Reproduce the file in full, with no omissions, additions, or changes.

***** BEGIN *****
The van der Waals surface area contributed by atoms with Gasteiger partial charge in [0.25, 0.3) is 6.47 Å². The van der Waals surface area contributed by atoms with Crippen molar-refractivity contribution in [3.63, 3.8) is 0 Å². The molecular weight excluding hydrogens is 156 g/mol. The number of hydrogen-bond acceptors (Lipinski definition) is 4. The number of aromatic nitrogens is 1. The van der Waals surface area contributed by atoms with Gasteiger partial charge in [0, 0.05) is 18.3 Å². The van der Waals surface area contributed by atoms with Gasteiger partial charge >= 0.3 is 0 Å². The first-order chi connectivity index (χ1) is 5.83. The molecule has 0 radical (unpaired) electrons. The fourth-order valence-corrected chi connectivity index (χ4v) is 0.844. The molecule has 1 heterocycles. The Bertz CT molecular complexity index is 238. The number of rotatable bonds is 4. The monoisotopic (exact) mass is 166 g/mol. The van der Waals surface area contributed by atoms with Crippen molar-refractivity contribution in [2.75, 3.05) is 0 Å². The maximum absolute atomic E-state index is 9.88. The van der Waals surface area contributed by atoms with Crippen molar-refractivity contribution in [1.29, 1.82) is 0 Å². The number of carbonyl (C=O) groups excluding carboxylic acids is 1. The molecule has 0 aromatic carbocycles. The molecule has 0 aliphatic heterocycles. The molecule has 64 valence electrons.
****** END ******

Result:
The van der Waals surface area contributed by atoms with Gasteiger partial charge in [0.25, 0.3) is 6.47 Å². The van der Waals surface area contributed by atoms with Crippen molar-refractivity contribution in [3.63, 3.8) is 0 Å². The molecular weight excluding hydrogens is 156 g/mol. The number of hydrogen-bond acceptors (Lipinski definition) is 4. The number of aromatic nitrogens is 1. The van der Waals surface area contributed by atoms with Gasteiger partial charge in [0, 0.05) is 18.3 Å². The van der Waals surface area contributed by atoms with Gasteiger partial charge >= 0.3 is 0 Å². The first-order chi connectivity index (χ1) is 5.83. The molecule has 0 radical (unpaired) electrons. The fourth-order valence-corrected chi connectivity index (χ4v) is 0.844. The molecule has 1 heterocycles. The Bertz CT molecular complexity index is 238. The number of rotatable bonds is 4. The monoisotopic (exact) mass is 166 g/mol. The van der Waals surface area contributed by atoms with Crippen molar-refractivity contribution in [2.75, 3.05) is 0 Å². The maximum absolute atomic E-state index is 9.88. The van der Waals surface area contributed by atoms with Crippen molar-refractivity contribution in [1.29, 1.82) is 0 Å². The number of carbonyl (C=O) groups excluding carboxylic acids is 1. The molecule has 0 aromatic carbocycles. The molecule has 0 aliphatic heterocycles. The molecule has 64 valence electrons.